Is a blackberry simply a blackberry, or do our (or Shakespeare’s) beliefs about blackberries have bearing on their materiality? If you truly believed that cantaloupe could make you gravely ill, might it actually do so? In this class, we will study Renaissance literary texts alongside early modern “dietaries” and “herbals” (works that collected recipes, remedies, and cultural wisdom about food) in order to better interpret the meanings carried by foods in the literature of this period. We will investigate the socialmedical, and moral dynamics of food consumption in popular texts that would have had great power to affect and reflect common understandings of the ways bodies and selves were constituted through eating and drinking. We will pay particular attention to Renaissance drama, examining the depiction of both male and female bodies, the language surrounding the visual performance of eating, the presence of fat and emaciated bodies, and the ways in which early modern audiences may have “read” and understood the presence of food on the stage and the page. We will also learn, discuss, and practice research methods, considering the advantages and limitations of applying relevant multidisciplinary sources to literary texts. In doing so, we will seek to gain a nuanced understanding of the experience of food in early modern English culture.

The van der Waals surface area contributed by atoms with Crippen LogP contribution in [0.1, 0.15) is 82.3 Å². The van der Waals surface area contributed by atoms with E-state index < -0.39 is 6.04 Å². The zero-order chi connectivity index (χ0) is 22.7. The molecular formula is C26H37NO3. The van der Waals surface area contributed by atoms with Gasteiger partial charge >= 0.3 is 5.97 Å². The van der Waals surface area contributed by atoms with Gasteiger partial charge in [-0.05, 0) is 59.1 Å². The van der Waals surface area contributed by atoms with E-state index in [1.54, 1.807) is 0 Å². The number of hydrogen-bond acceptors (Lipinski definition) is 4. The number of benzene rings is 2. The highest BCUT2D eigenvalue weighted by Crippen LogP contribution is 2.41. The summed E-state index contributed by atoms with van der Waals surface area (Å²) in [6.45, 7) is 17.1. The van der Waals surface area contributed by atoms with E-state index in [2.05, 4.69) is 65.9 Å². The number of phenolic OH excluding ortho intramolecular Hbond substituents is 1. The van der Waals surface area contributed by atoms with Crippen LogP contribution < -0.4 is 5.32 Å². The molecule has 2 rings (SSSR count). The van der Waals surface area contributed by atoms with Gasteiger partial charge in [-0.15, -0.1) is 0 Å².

WR 301: Critical Writing in English

This class will ask you to reflect upon what it means to engage in the study of and writing about texts and, in the process, introduce you to the history of, conventions within, and controversies surrounding English as an academic field. We will use the lens of fairy tales, both classical and contemporary and from a variety of cultures, to develop skills in analyzing poetry, prose, and drama; familiarize ourselves with genre; establish a working vocabulary of literary terms; consider historical context as part of the reading experience; and interpret texts critically. We will read a variety of fairy tales in the first half of the term, and will follow the thread of one tale type through the remainder of the term: Aarne-Thompson type 709, Snow White. We will encounter several of the major theoretical approaches to reading and writing about literature practiced by contemporary scholars, which will help you to better understand the secondary sources you will utilize in your research and writing. All the while, you will practice writing based in close reading, interpretation, and careful research through three writing projects designed to give you a solid process-based grounding in the creation of academic arguments. We have a busy term together, but one which, I hope, you will leave with renewed confidence about the disciplinary practices that set English scholars apart. I’m so glad you’re here – welcome!